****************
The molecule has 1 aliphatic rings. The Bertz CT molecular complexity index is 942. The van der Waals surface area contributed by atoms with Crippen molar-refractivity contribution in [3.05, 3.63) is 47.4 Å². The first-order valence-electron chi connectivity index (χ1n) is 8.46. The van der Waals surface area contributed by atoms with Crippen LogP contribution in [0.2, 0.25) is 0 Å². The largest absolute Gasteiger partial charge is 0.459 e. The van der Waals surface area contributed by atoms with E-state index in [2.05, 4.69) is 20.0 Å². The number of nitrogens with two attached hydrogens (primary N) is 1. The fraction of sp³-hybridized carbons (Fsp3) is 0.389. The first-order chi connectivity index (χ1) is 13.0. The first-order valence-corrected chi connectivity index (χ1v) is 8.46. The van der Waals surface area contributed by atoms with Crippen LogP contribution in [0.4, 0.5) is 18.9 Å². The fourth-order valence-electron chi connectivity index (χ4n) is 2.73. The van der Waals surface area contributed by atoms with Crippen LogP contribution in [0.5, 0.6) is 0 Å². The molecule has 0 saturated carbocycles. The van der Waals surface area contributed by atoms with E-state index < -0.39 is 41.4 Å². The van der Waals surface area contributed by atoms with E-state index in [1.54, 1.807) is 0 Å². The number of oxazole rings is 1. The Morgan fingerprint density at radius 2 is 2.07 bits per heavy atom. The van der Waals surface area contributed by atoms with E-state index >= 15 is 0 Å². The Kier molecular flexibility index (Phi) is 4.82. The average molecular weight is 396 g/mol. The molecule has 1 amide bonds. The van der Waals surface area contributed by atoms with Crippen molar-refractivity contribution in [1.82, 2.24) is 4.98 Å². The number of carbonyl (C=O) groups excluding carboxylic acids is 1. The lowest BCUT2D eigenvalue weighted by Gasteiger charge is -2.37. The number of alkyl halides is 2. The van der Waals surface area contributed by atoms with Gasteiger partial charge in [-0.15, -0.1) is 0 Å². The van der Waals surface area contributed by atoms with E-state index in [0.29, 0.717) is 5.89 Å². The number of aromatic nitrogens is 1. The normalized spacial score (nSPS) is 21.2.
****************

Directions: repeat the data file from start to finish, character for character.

The molecule has 1 aliphatic rings. The Bertz CT molecular complexity index is 942. The van der Waals surface area contributed by atoms with Crippen molar-refractivity contribution in [3.05, 3.63) is 47.4 Å². The first-order valence-electron chi connectivity index (χ1n) is 8.46. The van der Waals surface area contributed by atoms with Crippen LogP contribution in [0.2, 0.25) is 0 Å². The largest absolute Gasteiger partial charge is 0.459 e. The van der Waals surface area contributed by atoms with E-state index in [2.05, 4.69) is 20.0 Å². The number of nitrogens with two attached hydrogens (primary N) is 1. The fraction of sp³-hybridized carbons (Fsp3) is 0.389. The first-order chi connectivity index (χ1) is 13.0. The first-order valence-corrected chi connectivity index (χ1v) is 8.46. The van der Waals surface area contributed by atoms with Crippen LogP contribution in [0.4, 0.5) is 18.9 Å². The fourth-order valence-electron chi connectivity index (χ4n) is 2.73. The van der Waals surface area contributed by atoms with Crippen LogP contribution in [0.5, 0.6) is 0 Å². The molecule has 0 saturated carbocycles. The van der Waals surface area contributed by atoms with E-state index < -0.39 is 41.4 Å². The van der Waals surface area contributed by atoms with E-state index in [1.54, 1.807) is 0 Å². The number of oxazole rings is 1. The Morgan fingerprint density at radius 2 is 2.07 bits per heavy atom. The van der Waals surface area contributed by atoms with E-state index >= 15 is 0 Å². The Kier molecular flexibility index (Phi) is 4.82. The average molecular weight is 396 g/mol. The molecule has 1 amide bonds. The van der Waals surface area contributed by atoms with Crippen molar-refractivity contribution in [1.82, 2.24) is 4.98 Å². The number of carbonyl (C=O) groups excluding carboxylic acids is 1. The lowest BCUT2D eigenvalue weighted by Gasteiger charge is -2.37. The number of alkyl halides is 2. The van der Waals surface area contributed by atoms with Gasteiger partial charge in [-0.15, -0.1) is 0 Å². The van der Waals surface area contributed by atoms with E-state index in [0.29, 0.717) is 5.89 Å². The number of aromatic nitrogens is 1. The normalized spacial score (nSPS) is 21.2.